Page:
HL Deb 19 April 1955 vol 192 cc441-3

4.50 p.m.

Order of the Day for the Second Reading read.


My Lords, the relations between the Isle of Man and the mainland for the levying of Customs duties are interesting and ancient. Customs legislation has to be passed here in Parliament, but that legislation is invariably based on resolutions of the Tynwald, the Isle of Man Legislature. In the last resort, of course, Parliament could legislate without a Tynwald resolution and, moreover, is not obliged to implement such a resolution. But in practice such a situation does not arise, because there are consultations, and if there are any differences of opinion they are ironed out before the stage of resolution or legislation.

The Isle of Man Customs tariff follows our code pretty closely, being sometimes lower, though I think never higher, than ours, and it is on an annual basis. That means that legislation is necessary every year to renew the duties from August 1 to July 31, and at the same time to make any adjustments the Island thinks necessary in the light of any changes we have made in our Budget—or, indeed, of course, any other changes they may wish to make, irrespective of our Budget. This situation has two disadvantages. The first is a practical one, in that Parliamentary time has to be found here for an annual Isle of Man (Customs) Bill. The second is sentimental, as the Islanders must feel that their resolutions are subject to our Parliamentary control.

For some years talks have been going on between the Island authorities and our authorities on the question of constitutional and financial reform. It may be some time before these talks come to full fruition, but it seems to us that at any rate we can go forward in this one matter of customs procedure where agreement has been reached. Our proposals are that if a Tynwald resolution is passed in respect of customs duties it should automatically come into effect if confirmed by Her Majesty by Order in Council. At the same time, we seek in the Bill to bring up to date a financial situation which arises from the Isle of Man Customs Harbours and Public Authorities Act, 1866, whereby the Island makes a contribution of £10,000 a year to the Imperial Exchequer from its customs revenue. In 1949, an agreement was arrived at with the Island whereby for the five years from 1950 to 1955 the Island would contribute instead of £10,000 a year, 5 per cent. of the proceeds of certain customs duties. This would have the effect of increasing the Island's contribution from £10,000 to about £90,000 a year. No resolution of Tynwald could overrule the Act of 1866, and so they have not been able to pay over these amounts and they have been accumulating, pending legislation here. By now there is something like £450,000 waiting for us to receive, and in Clause 2 of the Bill we make it possible for this sum to be handed over.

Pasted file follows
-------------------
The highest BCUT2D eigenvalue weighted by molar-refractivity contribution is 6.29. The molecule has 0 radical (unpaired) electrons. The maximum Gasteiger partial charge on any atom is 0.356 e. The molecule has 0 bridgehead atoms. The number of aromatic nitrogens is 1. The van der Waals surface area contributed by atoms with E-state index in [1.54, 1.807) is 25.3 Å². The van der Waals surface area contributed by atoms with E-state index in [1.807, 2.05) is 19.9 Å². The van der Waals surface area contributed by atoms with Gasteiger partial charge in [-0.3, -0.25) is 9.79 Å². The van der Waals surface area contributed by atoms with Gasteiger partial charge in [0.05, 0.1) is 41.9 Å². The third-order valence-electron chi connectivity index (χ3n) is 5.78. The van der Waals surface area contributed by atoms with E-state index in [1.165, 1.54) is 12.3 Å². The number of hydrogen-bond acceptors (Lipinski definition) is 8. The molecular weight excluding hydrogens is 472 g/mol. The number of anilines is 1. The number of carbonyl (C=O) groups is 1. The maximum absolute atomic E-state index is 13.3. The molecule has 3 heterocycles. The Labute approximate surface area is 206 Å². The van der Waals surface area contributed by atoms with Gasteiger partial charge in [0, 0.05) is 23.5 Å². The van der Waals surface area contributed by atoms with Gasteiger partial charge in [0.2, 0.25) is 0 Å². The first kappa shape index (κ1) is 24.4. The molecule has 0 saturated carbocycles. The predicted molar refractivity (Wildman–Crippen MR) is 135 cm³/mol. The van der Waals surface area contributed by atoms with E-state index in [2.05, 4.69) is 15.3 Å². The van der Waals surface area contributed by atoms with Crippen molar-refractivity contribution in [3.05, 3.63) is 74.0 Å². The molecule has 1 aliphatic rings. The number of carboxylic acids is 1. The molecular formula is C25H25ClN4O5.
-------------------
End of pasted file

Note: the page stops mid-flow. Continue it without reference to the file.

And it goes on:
To sum up, the effect of the Bill will be that there will be no more annual Isle of Man (Customs) Bills and the Imperial Exchequer will receive something like £450,000 as contributions for the years 1950 to 1955. The island representatives have informed the Governor of their approval of the terms of the Bill, and I ask your Lordships now to give it a Second Reading.

Moved, That the Bill be now read 2a.—(Lord Hawke.)

4.55 p.m.


My Lords, when I first looked at this Bill it struck me as rather odd. Ever since I can remember Parliamentary procedure, we have had these Isle of Man (Customs) Bills, and there has never been any great difficulty about passing them. This has given rise to the very old Parliamentary practice of "Grievances before Supply"; and grievances have been redressed as a condition of passing the Bill. Why is it, I asked myself, that this ancient Parliamentary landmark is being swept aside by this revolutionary Government, and why are they quite deliberately substituting the passage of a mere resolution, in place of the old-established procedure of Act of Parliament? Have not this Government proclaimed on many occasions their dislike of mere resolutions instead of Acts of Parliament? Here they are doing that very thing.

Further examination, however, has convinced me that there is no reason for anxiety about this change. I understand that the Tynwald regard it as a point of prestige that a resolution of theirs shall have statutory effect, without the passing of an Act of Parliament. They apparently derive some satisfaction from that changed procedure and, that being so—assuming that they do derive satisfaction from it—I see no reason whatever why we should not give them the satisfaction they desire. For the rest, seeing that the Bill makes possible a payment to us of something of the order of £400,000, which, by reason of some Parliamentary difficulty, would otherwise not be payable, I think that that part of the Bill should have our cordial support and approval. In those circumstances, this is certainly one of the Bills which can be rescued from the bonfire which noble Lords opposite have lit.

On Question, Bill read 2a; Committee negatived.